|State Union Refuses to Represent Teachers in Wisconsin|
|posted by: Alix | July 25, 2011, 05:05 PM|
Wisconsin has been education and labor reform "ground zero" since Governor Walker swept into office in January. Promising big changes, Governor Walker eventually passed a budget that ended forced-unionism, curbed union power, and ultimately led to a nationwide battle to balance state budgets and rein in union monopolies. Despite union-led efforts to recall elected officials over these changes, Governor Walker is now moving forward with an initiative to create a new state-wide accountability system to replace requirements under No Child Left Behind. Despite the bipartisan call for a plan, the state's teacher union has rejected an invitation by Governor Walker to collaborate on a plan, effectively refusing to represent the teacher voice in the state.
The union is making waves over their refusal to work with the administration on a bipartisan, multi-organization task force, citing Governor Walker's budget provisions as a reason not to "trust" him. "We simply do not have the necessary trust or confidence," WEAC President Mary Bell said of Walker and two other Republicans on the panel — Sen. Luther Olsen and Rep. Steve Kestell. "Our decision is based on experience with the governor and these legislative leaders over the last four months."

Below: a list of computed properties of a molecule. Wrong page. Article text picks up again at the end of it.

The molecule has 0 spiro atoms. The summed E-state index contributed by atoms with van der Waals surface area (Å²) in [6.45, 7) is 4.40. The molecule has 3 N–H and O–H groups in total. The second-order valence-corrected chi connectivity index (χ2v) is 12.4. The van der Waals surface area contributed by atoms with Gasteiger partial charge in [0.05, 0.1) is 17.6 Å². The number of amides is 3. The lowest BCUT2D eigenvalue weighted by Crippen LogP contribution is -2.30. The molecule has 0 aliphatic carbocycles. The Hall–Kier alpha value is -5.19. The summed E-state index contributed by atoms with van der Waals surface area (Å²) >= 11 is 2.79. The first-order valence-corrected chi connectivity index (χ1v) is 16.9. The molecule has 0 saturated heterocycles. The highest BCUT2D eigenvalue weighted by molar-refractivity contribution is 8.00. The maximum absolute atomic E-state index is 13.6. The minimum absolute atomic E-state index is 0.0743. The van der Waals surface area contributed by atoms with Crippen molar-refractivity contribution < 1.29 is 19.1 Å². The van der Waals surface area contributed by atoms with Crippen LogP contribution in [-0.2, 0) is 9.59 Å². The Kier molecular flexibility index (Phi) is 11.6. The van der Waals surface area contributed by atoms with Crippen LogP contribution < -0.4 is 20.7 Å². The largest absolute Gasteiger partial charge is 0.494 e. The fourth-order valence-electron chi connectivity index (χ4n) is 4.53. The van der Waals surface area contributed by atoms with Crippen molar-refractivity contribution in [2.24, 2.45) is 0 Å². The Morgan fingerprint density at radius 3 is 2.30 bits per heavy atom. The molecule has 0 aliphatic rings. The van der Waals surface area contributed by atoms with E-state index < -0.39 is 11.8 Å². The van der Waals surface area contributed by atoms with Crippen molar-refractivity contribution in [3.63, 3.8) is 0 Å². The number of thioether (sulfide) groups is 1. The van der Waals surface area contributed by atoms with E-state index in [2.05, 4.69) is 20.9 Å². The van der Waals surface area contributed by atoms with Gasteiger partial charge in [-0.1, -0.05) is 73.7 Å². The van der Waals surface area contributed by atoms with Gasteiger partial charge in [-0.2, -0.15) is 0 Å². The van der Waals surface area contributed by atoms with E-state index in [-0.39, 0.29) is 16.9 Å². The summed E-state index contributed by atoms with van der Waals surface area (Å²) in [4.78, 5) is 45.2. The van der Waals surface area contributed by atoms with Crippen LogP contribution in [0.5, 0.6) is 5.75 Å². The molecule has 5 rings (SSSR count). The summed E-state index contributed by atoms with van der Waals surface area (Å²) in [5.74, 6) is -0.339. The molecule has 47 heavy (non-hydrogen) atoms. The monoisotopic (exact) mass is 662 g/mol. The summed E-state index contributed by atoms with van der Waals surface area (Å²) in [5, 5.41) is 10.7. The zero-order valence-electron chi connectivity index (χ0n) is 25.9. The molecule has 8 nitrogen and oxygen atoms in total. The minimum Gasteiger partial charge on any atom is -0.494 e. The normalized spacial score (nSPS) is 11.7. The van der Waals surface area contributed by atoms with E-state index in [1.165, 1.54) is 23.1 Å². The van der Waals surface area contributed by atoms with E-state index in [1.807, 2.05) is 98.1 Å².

While the Walker administration understands that they don't have many friends among WEAC leadership, according to reports, Governor Walker had hoped that they would come to the table to represent their members' views. In establishing an accountability coalition, Walker joined forces with State Superintendent Tony Evers, who also opposed his union plan.
"Improving education isn't a partisan issue," Walker Spokesman Cullen Werwie said of the controversy. "We'll continue to put aside disagreements on other issues to collaborate with education leaders and improve Wisconsin schools for our children."
Currently the task force includes the American Federation of Teachers, the School Boards Association, and district administrators. Despite the diversity among the organizations, WEAC made it clear that they would not be participating.
In a statement, Bell elaborated that prior precedent is enough to convince WEAC leadership that collaborating is ineffective. "Our members wanted to sit down and talk with the governor, they wanted him to hear them out on the reason collective bargaining was so important to our schools, but he refused," Bell said. "Actions speak louder than words, and through the state budget process we saw that public schools are not a priority with the governor and those who follow him."
Seemingly, because President Bell and WEAC leaders did not get their way in the budget proceedings, they feel it is necessary to check-out on this bi-partisan task force. If not for "representation," what makes membership in WEAC worth upwards of $1,000 a year? Their incompetence and inability to present a professional voice in dealings with elected officials only hurts the teachers of Wisconsin in the long run.
What do you think about WEAC's decision to reject Governor Walker's invitation?